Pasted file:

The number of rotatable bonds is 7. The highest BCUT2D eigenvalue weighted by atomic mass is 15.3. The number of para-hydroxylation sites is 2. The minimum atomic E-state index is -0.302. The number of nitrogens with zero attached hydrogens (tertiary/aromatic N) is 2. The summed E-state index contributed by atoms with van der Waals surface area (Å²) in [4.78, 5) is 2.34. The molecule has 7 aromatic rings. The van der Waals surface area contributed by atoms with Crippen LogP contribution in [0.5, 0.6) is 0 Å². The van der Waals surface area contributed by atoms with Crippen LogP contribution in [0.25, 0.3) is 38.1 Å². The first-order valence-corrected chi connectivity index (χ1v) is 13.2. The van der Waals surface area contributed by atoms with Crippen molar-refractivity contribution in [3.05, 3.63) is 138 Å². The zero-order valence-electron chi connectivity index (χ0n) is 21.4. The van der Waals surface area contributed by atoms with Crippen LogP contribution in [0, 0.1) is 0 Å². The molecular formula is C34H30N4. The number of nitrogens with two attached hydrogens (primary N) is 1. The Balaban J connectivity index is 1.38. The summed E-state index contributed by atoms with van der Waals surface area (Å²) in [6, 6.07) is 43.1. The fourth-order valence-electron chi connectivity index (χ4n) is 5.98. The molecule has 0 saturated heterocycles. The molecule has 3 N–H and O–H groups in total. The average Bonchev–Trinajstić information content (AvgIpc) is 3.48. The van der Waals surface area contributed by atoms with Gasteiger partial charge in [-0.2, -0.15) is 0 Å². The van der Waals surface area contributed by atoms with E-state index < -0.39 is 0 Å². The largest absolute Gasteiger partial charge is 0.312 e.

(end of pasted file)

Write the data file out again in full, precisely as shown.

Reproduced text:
The number of rotatable bonds is 7. The highest BCUT2D eigenvalue weighted by atomic mass is 15.3. The number of para-hydroxylation sites is 2. The minimum atomic E-state index is -0.302. The number of nitrogens with zero attached hydrogens (tertiary/aromatic N) is 2. The summed E-state index contributed by atoms with van der Waals surface area (Å²) in [4.78, 5) is 2.34. The molecule has 7 aromatic rings. The van der Waals surface area contributed by atoms with Crippen LogP contribution in [0.5, 0.6) is 0 Å². The van der Waals surface area contributed by atoms with Crippen LogP contribution in [0.25, 0.3) is 38.1 Å². The first-order valence-corrected chi connectivity index (χ1v) is 13.2. The van der Waals surface area contributed by atoms with Crippen molar-refractivity contribution in [3.05, 3.63) is 138 Å². The zero-order valence-electron chi connectivity index (χ0n) is 21.4. The van der Waals surface area contributed by atoms with Crippen LogP contribution in [0, 0.1) is 0 Å². The molecular formula is C34H30N4. The number of nitrogens with two attached hydrogens (primary N) is 1. The Balaban J connectivity index is 1.38. The summed E-state index contributed by atoms with van der Waals surface area (Å²) in [6, 6.07) is 43.1. The fourth-order valence-electron chi connectivity index (χ4n) is 5.98. The molecule has 0 saturated heterocycles. The molecule has 3 N–H and O–H groups in total. The average Bonchev–Trinajstić information content (AvgIpc) is 3.48. The van der Waals surface area contributed by atoms with Gasteiger partial charge in [-0.2, -0.15) is 0 Å². The van der Waals surface area contributed by atoms with E-state index < -0.39 is 0 Å². The largest absolute Gasteiger partial charge is 0.312 e.